Nand Kishor Contributor

Nand Kishor is the Product Manager of House of Bots. After finishing his studies in computer science, he ideated & re-launched Real Estate Business Intelligence Tool, where he created one of the leading Business Intelligence Tool for property price analysis in 2012. He also writes, research and sharing knowledge about Artificial Intelligence (AI), Machine Learning (ML), Data Science, Big Data, Python Language etc... ...

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Nand Kishor is the Product Manager of House of Bots. After finishing his studies in computer science, he ideated & re-launched Real Estate Business Intelligence Tool, where he created one of the leading Business Intelligence Tool for property price analysis in 2012. He also writes, research and sharing knowledge about Artificial Intelligence (AI), Machine Learning (ML), Data Science, Big Data, Python Language etc...

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Jun 16, 2017 | 3768 Views

Data scientists in the marketing world have something in common with the nerd characters on police-procedural TV shows, according to speakers at a DigitasLBi-hosted event in Singapore last week. Nearly every police-procedural show has at least one character stereotyped as the 'nerd', such as Spencer Reid on Criminal Minds, Abby on NCIS and Felicity on The Arrow. A common trope during scientific conversations in these shows is for a non-science lead character to interrupt the 'nerd' with "In English, please"-prompting the 'nerd' to simplify their spiel so it's more easily understood by the team. Apparently, life for data scientists in APAC is much the same. The DigitasLBi event, titled "Learning to love data", included speakers Sunita Kaur, APAC managing director at Spotify; Ruben Lawrence, marketing director for Asia at NBCUniversal; Natalie Gee, creative director for NBCUniversal; Joel Fisher, APAC director of display advertising sales at TripAdvisor; Grace Tong, data scientist at Uber; and, from DigitasLBi, Chris Clarke (chief creative officer), Dan Huges (head of data), and Annette Male (APAC CEO). Like the nerds on TV, data scientists often take on the role of not only understanding data but also translating it for simplified and actionable consumption by their colleagues, clients, and partners. Conversations with the data scientists at the event revealed that succeeding in this niche field requires three immutable qualities. 1. Curiosity Can it be taught? The verdict is still out on that one. A successful data scientist is one that can enter Batman's detective mode and conduct exhaustive data prep. Even the most advanced machine learning algorithm (as of writing this on 8th June 2017) cannot upset the curiosity of a human data scientist. The right combination of skills with curiosity is climacteric. The good news is, "people are getting more tolerant of creepiness", Kaur said. 2. Pragmatism In a world where creative continues to be dominated by gut feel and intuition, the data scientist that points out the datasets that reveal the truth behind customer behavior continues to be vilified. It's like being the CFO of time and energy, justifying tasks and upsetting the norm. Data scientists that can prioritize the ROI of a project before themselves are in the best position to succeed in the long term. Every successful data scientist seeks to think about and map the possible as well as likely outcomes. They then map out the effort, scope, resources, and time required to achieve a set of outcomes. Considering the big picture opportunity cost is critical, even more, so projects that may not have a feel good factor but in the end result in greater value generation for the organization, as is often the case for projects that reduce customer attrition or churn rates.  "We need to be gaming the dopamine reward path through the devices in our pocket," said Clarke. "Disruption is not always going to be for the good of the end user, but for the good of the end shareholder." 3. Communication Truly the most requisite skills essential for success in every profession, the data scientist of today must be able to speak the language of the layman. Breaking down explanations to their simple form and all. In the field, a data-scientist struggles to present a data set, project update, and even project case study that is true to the science but is also easy to understand and comprehend for the listeners from all academic backgrounds. By the core of their training, a data scientist is primed to rely on charts and graphs to deliver the point. When working for a brand marketer or agency, the visual aids are expected to become more localized for that industry. These will continue to be human tasks, said Tang. "AI is nowhere close to coming up with creative or media campaigns," she said. "It's very good at specific, quantitative problems, but terrible at qualitative tasks. Humans still needed to interpret AI. AI is best used in conjunction with human intelligence." It's not an easy job but someone has to do it. As the world continues to produce more data every day than it has in the past century, we will need data scientists to help us make sense of it. Continue Reading>>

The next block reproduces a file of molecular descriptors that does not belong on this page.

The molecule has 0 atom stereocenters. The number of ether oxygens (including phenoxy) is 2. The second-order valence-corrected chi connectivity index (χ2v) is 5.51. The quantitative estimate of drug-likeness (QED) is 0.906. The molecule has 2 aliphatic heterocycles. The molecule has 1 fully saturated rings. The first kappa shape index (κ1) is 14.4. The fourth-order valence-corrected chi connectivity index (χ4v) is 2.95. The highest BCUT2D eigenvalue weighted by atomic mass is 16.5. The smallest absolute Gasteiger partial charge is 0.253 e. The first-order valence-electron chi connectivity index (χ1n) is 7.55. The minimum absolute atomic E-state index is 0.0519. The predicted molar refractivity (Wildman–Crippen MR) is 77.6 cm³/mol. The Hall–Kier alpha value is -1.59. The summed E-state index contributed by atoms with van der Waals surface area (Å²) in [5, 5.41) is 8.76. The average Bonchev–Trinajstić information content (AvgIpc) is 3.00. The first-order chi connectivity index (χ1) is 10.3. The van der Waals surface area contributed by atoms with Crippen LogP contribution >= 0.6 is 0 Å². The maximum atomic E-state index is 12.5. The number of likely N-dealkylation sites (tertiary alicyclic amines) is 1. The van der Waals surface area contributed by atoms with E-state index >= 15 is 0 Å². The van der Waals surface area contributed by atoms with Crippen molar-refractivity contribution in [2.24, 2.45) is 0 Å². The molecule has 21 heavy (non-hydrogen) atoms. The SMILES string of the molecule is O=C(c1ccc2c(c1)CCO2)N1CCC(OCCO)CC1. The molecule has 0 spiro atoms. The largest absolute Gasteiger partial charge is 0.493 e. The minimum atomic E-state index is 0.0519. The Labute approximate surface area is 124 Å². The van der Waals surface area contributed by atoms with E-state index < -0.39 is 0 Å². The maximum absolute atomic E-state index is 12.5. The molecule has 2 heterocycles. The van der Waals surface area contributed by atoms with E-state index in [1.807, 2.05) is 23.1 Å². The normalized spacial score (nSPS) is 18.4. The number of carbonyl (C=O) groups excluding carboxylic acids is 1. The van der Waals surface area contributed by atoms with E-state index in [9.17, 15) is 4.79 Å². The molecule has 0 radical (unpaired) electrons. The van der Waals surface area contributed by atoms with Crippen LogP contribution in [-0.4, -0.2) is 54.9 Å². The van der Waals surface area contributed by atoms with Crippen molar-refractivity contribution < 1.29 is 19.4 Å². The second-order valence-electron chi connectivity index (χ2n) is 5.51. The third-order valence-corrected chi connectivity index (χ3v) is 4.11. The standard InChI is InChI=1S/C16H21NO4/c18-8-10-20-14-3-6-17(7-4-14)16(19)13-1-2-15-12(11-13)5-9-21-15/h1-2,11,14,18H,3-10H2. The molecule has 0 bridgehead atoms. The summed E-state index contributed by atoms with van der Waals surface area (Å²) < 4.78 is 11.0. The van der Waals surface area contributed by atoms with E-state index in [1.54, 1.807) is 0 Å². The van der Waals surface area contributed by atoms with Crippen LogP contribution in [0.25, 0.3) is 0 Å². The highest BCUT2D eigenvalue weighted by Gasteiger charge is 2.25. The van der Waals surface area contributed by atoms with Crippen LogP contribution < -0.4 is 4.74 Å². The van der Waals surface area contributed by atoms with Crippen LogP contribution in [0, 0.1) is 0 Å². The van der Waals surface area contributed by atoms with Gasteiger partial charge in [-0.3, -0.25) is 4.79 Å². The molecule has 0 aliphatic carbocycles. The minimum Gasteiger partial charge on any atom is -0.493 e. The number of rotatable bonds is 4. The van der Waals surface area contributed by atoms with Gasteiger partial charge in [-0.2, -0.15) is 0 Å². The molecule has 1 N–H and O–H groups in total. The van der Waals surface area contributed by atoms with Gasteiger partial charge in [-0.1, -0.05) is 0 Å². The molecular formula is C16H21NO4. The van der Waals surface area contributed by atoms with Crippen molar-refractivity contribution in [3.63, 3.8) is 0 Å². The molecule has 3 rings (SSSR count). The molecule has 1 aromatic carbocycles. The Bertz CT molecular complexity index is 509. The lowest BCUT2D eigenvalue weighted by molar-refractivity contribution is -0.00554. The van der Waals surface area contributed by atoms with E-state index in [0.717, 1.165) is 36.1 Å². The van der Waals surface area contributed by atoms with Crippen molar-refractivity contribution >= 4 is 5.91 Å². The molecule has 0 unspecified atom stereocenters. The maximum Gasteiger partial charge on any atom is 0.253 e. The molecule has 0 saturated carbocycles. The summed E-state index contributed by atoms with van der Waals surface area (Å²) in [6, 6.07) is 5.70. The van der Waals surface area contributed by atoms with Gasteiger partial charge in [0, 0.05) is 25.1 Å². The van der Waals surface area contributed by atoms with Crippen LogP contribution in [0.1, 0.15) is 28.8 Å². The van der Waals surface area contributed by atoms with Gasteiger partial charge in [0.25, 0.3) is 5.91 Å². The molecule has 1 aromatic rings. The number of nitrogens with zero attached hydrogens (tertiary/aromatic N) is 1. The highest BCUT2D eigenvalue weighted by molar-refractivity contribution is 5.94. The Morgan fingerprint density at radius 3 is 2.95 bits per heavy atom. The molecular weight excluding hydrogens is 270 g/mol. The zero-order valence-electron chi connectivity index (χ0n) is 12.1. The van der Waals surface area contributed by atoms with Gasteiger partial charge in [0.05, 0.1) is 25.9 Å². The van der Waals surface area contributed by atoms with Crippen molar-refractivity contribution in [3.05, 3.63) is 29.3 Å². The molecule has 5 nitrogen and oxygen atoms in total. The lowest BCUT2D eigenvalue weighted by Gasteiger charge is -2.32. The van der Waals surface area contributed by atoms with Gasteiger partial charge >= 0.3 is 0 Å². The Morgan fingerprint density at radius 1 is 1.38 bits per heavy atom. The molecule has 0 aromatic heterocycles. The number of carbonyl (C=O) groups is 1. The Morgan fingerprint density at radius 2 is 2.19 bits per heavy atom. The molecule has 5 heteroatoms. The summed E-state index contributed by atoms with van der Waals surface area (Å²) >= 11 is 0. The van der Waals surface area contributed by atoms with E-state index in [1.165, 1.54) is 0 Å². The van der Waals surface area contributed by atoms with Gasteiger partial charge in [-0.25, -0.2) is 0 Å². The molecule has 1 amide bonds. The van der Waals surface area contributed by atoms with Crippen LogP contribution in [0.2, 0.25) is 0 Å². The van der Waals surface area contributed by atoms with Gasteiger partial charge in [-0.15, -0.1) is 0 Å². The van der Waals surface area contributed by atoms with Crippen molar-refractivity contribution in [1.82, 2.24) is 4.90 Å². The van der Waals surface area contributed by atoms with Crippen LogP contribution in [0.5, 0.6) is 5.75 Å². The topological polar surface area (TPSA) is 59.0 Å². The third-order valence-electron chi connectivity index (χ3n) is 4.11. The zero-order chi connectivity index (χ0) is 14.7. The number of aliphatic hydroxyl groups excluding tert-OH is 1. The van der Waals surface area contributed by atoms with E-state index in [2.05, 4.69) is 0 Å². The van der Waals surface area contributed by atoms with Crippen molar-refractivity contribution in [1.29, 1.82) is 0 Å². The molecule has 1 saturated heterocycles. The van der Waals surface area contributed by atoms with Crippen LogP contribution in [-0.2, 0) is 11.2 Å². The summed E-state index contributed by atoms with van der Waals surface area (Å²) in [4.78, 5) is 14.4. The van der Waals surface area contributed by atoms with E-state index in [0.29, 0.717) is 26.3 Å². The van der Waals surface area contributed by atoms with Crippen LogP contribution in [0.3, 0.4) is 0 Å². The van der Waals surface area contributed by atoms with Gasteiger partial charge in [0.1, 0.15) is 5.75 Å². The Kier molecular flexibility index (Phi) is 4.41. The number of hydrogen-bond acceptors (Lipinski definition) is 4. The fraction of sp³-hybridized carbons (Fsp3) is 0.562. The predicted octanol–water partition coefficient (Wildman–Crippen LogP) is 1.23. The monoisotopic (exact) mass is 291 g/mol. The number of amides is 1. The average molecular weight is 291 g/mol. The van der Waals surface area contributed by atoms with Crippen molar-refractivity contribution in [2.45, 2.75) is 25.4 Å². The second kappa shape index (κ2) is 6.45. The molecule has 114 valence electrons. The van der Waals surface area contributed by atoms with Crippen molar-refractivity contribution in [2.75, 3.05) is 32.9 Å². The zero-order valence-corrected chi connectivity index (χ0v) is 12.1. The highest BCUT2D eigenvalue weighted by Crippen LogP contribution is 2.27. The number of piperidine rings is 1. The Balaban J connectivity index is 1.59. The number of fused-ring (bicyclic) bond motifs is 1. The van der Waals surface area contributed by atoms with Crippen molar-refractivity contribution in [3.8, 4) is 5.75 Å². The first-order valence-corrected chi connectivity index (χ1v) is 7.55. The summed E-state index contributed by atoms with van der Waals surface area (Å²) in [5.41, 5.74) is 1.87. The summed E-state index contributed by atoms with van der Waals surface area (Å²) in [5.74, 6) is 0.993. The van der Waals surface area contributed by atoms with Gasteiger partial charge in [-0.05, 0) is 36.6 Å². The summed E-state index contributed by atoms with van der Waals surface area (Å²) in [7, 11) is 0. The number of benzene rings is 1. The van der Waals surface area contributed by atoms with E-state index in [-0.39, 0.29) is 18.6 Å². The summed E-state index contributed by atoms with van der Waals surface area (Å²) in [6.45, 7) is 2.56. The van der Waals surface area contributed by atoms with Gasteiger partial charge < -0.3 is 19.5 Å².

Source: Campaign Asia